Today would have been the 80th birthday of the esteemed Dr. Martin Luther King, Jr. Tomorrow the United States of America will inaugurate our first ever African American president, Barack Obama.
On that November day in 1963, when Dr. King delivered his stirring “I Have a Dream” speech against the backdrop of the Lincoln Memorial, he spoke about the true meaning of democracy.
Now is the time to make real the promises of democracy. Now is the time to rise from the dark and desolate valley of segregation to the sunlit path of racial justice. Now is the time to lift our nation from the quicksands of racial injustice to the solid rock of brotherhood. Now is the time to make justice a reality for all of God’s children.
It was only fitting, then, that on November 4th, when Barack Obama gave his acceptance speech in front of a Chicago crowd 100,000-strong, that he echoed and answered King’s call for true democracy.
It’s the answer spoken by young and old, rich and poor, Democrat and Republican, black, white, Latino, Asian, Native American, gay, straight, disabled and not disabled – Americans who sent a message to the world that we have never been a collection of Red States and Blue States: we are, and always will be, the United States of America.
But does the election of Barack Obama as President of the United States mean that Dr. King’s dream has finally been realized? That we have fulfilled his dream that “one day this nation will rise up and live out the true meaning of its creed… that all men are created equal.”? Did the vitriolic power of racism and inequality die the night Obama accepted victory in Grant Park?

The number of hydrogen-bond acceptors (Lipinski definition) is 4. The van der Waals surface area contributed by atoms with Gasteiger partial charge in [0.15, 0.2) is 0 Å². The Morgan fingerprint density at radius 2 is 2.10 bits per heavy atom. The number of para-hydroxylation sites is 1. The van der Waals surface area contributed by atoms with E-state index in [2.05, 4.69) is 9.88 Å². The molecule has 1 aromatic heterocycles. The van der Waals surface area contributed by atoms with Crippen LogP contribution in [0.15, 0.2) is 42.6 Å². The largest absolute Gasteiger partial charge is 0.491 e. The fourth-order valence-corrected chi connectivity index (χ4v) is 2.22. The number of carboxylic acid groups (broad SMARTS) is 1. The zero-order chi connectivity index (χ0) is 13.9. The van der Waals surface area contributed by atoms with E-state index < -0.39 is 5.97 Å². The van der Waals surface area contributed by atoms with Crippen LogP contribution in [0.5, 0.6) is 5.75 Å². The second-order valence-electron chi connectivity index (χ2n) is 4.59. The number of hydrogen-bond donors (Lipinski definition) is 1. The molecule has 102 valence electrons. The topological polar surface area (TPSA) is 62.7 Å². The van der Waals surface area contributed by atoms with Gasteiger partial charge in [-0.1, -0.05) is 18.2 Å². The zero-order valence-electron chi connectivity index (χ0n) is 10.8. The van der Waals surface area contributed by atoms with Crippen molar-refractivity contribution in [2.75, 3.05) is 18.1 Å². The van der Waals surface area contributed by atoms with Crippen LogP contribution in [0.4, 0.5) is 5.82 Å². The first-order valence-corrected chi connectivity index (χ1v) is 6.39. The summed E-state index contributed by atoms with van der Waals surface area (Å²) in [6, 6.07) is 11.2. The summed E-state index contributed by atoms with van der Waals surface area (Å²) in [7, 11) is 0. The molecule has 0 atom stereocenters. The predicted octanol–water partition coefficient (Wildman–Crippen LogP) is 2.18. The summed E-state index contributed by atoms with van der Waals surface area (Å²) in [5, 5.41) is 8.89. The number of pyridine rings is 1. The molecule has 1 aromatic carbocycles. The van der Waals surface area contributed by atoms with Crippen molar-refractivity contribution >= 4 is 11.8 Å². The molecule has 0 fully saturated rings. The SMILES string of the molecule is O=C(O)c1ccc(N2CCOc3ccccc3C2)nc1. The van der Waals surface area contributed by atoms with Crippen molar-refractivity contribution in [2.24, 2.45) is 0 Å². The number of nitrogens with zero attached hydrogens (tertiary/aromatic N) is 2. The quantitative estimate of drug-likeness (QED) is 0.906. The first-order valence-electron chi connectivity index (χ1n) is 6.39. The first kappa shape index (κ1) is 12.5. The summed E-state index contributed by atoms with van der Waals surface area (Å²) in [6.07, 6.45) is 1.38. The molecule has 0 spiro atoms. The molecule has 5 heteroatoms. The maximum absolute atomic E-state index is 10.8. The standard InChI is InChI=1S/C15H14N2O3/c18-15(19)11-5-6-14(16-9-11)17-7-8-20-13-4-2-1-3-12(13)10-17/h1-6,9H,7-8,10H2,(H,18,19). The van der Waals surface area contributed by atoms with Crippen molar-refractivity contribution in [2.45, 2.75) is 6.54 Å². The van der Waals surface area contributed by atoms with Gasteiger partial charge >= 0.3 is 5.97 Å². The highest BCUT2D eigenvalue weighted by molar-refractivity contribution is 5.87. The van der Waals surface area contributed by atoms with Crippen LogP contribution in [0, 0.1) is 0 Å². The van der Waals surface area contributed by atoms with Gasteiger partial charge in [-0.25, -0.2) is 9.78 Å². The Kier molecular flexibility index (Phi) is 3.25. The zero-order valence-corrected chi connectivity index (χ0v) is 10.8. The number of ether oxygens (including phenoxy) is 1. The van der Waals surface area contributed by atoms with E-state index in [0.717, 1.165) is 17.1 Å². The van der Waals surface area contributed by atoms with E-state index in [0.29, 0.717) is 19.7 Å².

The answer to these questions remains to be seen. But what we do know is that the citizens of the United States elected an African American president by overwhelming popular and electoral vote when, less than four decades ago, many black men and women were still being denied their right to vote.
And we know that Obama’s victory was won, in no small part, by the demographics of white men voting for him. In fact, white men voted for Barack Obama in higher numbers than they had voted for any other Democratic candidate since Jimmy Carter, including the two-term president Bill Clinton. This vote came despite the pundits who told us that whites, particularly white men, would not really vote for a black candidate in the end. There was no so-called “Bradley effect.”
On January 20th, the day after our nation celebrates the birth and legacy of the Reverend Martin Luther King, Jr., we will inaugurate our 44th President. And on that chilly January day, Barack Obama, his wife Michelle and their two young daughters, Malia and Sasha, will stand as much for a new direction and bold leadership as they do for humble hope and a nation’s reconciliation.
Where 43 white men have stood before him, Barack Obama will take his oath of office, epitomizing if not the the fulfillment of Dr. King’s dream, than surely one very optimistic step in that direction.
Happy Birthday, Dr. King. Welcome to the Oval Office, President Obama.